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Grading the Ravens’ veteran acquisitions at the quarter pole

Posted on 05 October 2011 by Luke Jones

In the immediate aftermath of the lockout coming to an end in late July, the hammer fell on the Baltimore Ravens as we knew them from past seasons.

Gone were established veterans Todd Heap, Derrick Mason, Kelly Gregg, and Willis McGahee in a wave of releases to create salary cap room. Key contributors such as Le’Ron McClain, Dawan Landry, Chris Chester, and Josh Wilson found homes in other NFL cities.

Fans panicked as general manager Ozzie Newsome worked methodically instead of snatching up any recognizable name from a market suddenly saturated with hundreds of veteran free agents. When the dust settled in time for the regular-season opener against the Pittsburgh Steelers, the Ravens were not only younger but had a new batch of veteran acquisitions to aid in a potential Super Bowl run in 2011.

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With the Ravens entering the bye week at 3-1 and atop the AFC North, an overwhelming majority of those outside additions have provided positive returns through the quarter pole of the season.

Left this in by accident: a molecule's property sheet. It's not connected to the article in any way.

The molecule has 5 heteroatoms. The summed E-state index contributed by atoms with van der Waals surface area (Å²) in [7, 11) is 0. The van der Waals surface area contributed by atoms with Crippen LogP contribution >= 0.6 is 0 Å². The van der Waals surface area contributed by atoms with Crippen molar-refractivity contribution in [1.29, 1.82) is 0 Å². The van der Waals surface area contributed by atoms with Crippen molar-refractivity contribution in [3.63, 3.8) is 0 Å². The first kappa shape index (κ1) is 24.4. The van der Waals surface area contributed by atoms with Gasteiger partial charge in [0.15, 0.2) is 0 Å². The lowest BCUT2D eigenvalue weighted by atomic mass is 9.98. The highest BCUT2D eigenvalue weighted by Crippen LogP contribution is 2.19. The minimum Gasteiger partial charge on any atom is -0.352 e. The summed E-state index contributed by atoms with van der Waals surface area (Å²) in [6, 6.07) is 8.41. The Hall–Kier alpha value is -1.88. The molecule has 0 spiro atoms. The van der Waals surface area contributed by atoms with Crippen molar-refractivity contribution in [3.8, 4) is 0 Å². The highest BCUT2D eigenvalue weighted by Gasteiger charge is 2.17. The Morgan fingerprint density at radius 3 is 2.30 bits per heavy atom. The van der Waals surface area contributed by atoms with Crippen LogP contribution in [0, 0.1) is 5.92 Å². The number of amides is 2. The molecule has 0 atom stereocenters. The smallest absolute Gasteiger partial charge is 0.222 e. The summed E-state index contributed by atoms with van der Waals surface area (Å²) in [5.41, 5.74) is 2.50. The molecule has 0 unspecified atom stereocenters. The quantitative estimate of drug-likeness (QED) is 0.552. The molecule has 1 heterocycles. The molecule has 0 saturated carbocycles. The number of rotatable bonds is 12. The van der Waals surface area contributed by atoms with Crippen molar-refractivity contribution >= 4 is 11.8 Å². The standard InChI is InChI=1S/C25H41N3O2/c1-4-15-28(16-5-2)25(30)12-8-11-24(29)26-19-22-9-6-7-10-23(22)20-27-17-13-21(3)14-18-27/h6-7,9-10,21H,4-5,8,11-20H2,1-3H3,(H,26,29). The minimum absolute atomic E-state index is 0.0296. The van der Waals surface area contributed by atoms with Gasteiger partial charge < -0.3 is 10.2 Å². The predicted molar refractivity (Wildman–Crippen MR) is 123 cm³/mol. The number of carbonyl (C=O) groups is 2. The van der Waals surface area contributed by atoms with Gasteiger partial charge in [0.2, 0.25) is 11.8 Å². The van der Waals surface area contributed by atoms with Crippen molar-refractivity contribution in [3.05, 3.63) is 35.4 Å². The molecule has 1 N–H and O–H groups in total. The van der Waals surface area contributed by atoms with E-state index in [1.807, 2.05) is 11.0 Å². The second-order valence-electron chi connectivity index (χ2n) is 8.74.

Six noteworthy veterans were acquired in the preseason as I take a stab at grading them through the first four games of the season.

WR Lee Evans (8th year)
Skinny: Despite having rapidly developed a rapport with Joe Flacco after being acquired for a fourth-round pick on Aug. 12, Evans fell victim to a left ankle injury following the Ravens’ third preseason game against the Washington Redskins. His recovery has been slow and frustrating, prompting the Ravens to sit him down the last two games after lackluster play against Pittsburgh and Tennessee in the first two games. Evans has two receptions for 45 yards and has been unable to provide the vertical threat the Ravens envisioned when they brought him to Baltimore.
First quarter grade: INCOMPLETE

RB Ricky Williams (11th year)
Skinny: Signed to fill the role of McGahee, Williams has averaged an impressive 4.7 yards per carry, but the veteran has lost two fumbles on only 35 touches to hurt his overall grade. It’s a concerning stat with Williams viewed as a nice change of pace to Ray Rice and an option to receive carries late in games when the Ravens are trying to protect leads. Turning the ball over is the quickest way to allow the opponent back in the game. The former Miami Dolphin has yet to score a touchdown despite many speculating he would take away Rice’s carries at the goal line.